#### danmoser

##### Well-Known Member
well the gas model engine shown no starter required and no fuel is much less than 1 lb/hp and the electrics you talk about do not have battery or controller shown. Admitted the gas and tank for that for an hour and ignition battery is also not shown. So far we are still apples and oranges as regard weight.

Well, I agree!
We ARE talking "apples and oranges" here.
Electric propulsion is fundamentally different from gasoline internal combustion engine propulsion.
Weight is an all-important parameter.
With electric power, the engine is light and the energy storage is heavy.
Exactly the opposite is true of gasoline ICE, where the engine is heavy & the energy storage light.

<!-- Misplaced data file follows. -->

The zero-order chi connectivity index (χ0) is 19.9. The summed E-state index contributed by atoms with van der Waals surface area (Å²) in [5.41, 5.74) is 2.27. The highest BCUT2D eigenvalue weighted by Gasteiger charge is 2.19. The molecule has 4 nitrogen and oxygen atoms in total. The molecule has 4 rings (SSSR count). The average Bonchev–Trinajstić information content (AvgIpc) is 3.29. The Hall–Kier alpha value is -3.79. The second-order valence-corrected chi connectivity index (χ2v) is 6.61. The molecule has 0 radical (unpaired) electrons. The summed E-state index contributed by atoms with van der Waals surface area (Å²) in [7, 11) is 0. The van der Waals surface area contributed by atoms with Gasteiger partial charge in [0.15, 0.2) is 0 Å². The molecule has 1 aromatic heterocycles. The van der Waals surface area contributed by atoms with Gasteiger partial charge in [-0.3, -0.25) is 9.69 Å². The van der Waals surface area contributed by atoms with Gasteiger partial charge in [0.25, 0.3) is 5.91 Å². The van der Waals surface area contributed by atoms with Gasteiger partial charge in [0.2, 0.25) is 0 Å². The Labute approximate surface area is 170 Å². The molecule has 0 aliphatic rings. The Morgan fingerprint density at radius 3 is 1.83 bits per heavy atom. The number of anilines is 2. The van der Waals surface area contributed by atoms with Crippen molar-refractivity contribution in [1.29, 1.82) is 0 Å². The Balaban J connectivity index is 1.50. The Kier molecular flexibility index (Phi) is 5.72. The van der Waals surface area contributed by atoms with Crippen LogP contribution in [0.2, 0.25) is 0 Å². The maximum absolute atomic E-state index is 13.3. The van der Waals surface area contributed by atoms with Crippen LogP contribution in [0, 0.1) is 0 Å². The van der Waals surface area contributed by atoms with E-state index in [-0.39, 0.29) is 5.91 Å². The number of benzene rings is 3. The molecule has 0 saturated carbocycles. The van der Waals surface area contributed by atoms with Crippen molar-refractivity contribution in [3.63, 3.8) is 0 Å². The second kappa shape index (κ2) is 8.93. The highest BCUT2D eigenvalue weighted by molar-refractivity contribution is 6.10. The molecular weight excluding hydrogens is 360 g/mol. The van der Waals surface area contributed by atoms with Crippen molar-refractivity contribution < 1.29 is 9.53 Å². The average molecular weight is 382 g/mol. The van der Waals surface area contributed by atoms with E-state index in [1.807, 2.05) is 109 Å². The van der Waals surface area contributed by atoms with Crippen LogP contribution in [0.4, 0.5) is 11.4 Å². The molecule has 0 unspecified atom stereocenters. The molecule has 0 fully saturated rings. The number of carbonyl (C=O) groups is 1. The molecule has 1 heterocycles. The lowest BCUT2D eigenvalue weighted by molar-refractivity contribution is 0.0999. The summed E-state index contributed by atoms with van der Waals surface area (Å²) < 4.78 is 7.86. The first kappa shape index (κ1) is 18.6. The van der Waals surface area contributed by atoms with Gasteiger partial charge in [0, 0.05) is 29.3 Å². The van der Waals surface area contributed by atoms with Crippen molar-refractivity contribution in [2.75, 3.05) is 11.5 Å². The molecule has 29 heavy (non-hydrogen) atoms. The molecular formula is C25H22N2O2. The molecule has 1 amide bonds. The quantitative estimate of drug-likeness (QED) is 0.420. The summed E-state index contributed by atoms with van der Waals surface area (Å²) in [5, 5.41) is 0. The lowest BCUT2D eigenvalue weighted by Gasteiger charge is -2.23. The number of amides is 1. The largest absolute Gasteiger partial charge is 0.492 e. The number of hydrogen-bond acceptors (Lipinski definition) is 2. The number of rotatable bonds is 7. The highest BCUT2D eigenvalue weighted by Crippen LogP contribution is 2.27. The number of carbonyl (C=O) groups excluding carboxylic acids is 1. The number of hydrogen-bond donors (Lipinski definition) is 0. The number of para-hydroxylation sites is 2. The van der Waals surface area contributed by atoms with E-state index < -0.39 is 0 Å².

But as Topaz stated, there are other important practical considerations.. reliability, cleanliness, etc.
A deciding factor for me (a motorglider guy living at high elevation) is that gasoline engines vibrate a lot and don't work very well at high altitudes.. which is exactly where I hope to spend most of my powered aviation time.
Get up, find lift, and soar as long, high, and far as possible .. that's what I want to do.. e-power may work great for that.
But we all have different flying machines, aviation goals & preferences.
If you want to fly low and fast for a long time under power.. electric power is not the right choice for you.

Electric airplane people aren't a bunch of enviro-wacko extremists, as some grumpy, stubborn types want you to believe.
There are some practical advantages of e-power, whether you think you are saving the planet's ecosystem for the polar bears, or not.
Electric power is NOT for every pilot and/or every plane.
It depends what you fly and how you want to fly.

#### Aesquire

##### Well-Known Member
I'm pretty grumpy & stubborn, and have contempt for the enviro-whakos,......